Rendezvous in Scarborough

Here’s another offering for the lead up to Valentines Day.  It is a repost that has been retitled and revised a little.

Victorian Lady Walking on Beach0001

Copyright 2012 by DM Denton

The sun was shining through the blind, and I thought how pleasant it would be to pass through the quiet town and take a solitary ramble on the sands while the world was in bed.
(from ‘ Agnes Grey’, a novel by Anne Brontë)

Her first glimpse of the sea was from a room as small as the experience was vast. It wasn’t the best lodging in Scarborough, but it offered a brightening view of the bay below the promontory where a castle crumbled and sands stretched wider and wider along the indecisive surf.

Wintry gusts whined against and even through the room’s grimy window. She dressed warmly to go out before breakfast.

Things were happening in the harbor with fishing boats; on the pier shops and stalls were preparing to open. Until that morning she had only ever seen gulls playing flying games over plowed fields for the freedom of having lost their way. Now they seemed agitated in a place they belonged. Her footprints on the sand were the first since the last tide, so she could imagine she was walking where no one had before. It was colder than expected, but nothing could dissuade her from approaching the sea and what it might do next. If it had been summer she would have taken off her shoes and stockings and tiptoed into little bursts of foam at the water’s edge where seaweed bobbed to and fro. Instead her gloves were washed in icy sand as she examined shells and pebbles.

Seagulls were circling above her now, the sun dispersing any clouds as it enlarged and chose to illuminate her for whoever was there to see.

A man was coming down the strand in a great cape that belonged to an actor’s wardrobe, hailing her with hand and voice and assuming she was glad to see him.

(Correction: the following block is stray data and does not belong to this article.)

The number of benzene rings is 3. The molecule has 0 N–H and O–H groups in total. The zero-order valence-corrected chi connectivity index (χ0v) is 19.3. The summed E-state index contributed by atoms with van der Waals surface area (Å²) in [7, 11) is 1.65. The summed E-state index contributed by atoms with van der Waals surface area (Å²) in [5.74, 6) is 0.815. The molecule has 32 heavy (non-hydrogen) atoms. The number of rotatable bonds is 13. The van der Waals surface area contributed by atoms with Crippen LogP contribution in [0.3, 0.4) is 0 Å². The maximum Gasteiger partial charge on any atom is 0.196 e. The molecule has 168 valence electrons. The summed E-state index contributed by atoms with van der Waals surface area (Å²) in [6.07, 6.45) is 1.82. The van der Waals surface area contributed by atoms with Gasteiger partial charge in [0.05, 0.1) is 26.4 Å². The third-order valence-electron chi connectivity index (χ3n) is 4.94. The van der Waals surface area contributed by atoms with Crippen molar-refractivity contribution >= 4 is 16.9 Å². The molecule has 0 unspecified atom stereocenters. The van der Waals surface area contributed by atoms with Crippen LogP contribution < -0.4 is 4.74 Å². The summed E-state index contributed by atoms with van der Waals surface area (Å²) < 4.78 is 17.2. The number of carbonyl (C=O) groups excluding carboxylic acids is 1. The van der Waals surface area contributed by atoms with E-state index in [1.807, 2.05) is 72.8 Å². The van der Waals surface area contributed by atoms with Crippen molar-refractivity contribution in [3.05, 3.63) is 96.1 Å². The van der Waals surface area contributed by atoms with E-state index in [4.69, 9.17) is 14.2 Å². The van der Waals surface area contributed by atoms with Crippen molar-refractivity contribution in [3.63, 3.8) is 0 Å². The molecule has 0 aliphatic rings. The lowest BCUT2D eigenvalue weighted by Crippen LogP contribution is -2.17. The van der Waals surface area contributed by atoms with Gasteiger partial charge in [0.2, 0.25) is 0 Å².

She surrendered long before he caught up with her.

“You must be perished. Here.”

She stopped the cape from sliding off his shoulders. “Then you’ll be cold.”

“I can bear it.” He turned, wondering what distracted her from him.

It was just a thought. That she might share a little of her passion without any impropriety, looking beyond his intention and the on-looking tiers of tile-roofed houses. She pointed to the northern gray of a simple church presiding like a cathedral. “St Mary’s. Where Anne Brontë is buried.”

“Interesting.” His smile said otherwise.

“Scarborough is where she saw the sea for the first time, too.”

He rubbed her hands.

She no longer had a choice, his cloak embracing as if to hide her, stroked over her ears and cheeks, fastened under and lifting her chin. She was ashamed she could be so ready for his advances: a long kiss, an uncertain happiness, a dance without music, and a pleasure that didn’t know how to be.

The Cathedral bells signaled a chance passing. He held her arms when they separated a little and didn’t seem to notice she was crying. “Ah. I can smell chestnuts roasting. Breakfast.”

In another moment it wasn’t hard to let him go.

donatellasmallest©Artwork and writing, unless otherwise indicated, are the property of Diane M Denton. Please request permission to reproduce or post elsewhere with a link back to bardessdmdenton. Thank you.

To Éire with Love

I know a few of you will remember these pieces, but I thought they were worth reposting because they reflect my experience of Ireland. Both were written on trips I made to Southern Ireland in the 1980’s. (There are also some allusions to a couple of traditional Irish folksongs…curious if anyone knows what they are) The ‘Iris’ painting was actually never quite finished. I decided to leave it so.

Copyright 2012 by DM Denton

Copyright 2012 by DM Denton

I traveled there a woman
and came back a child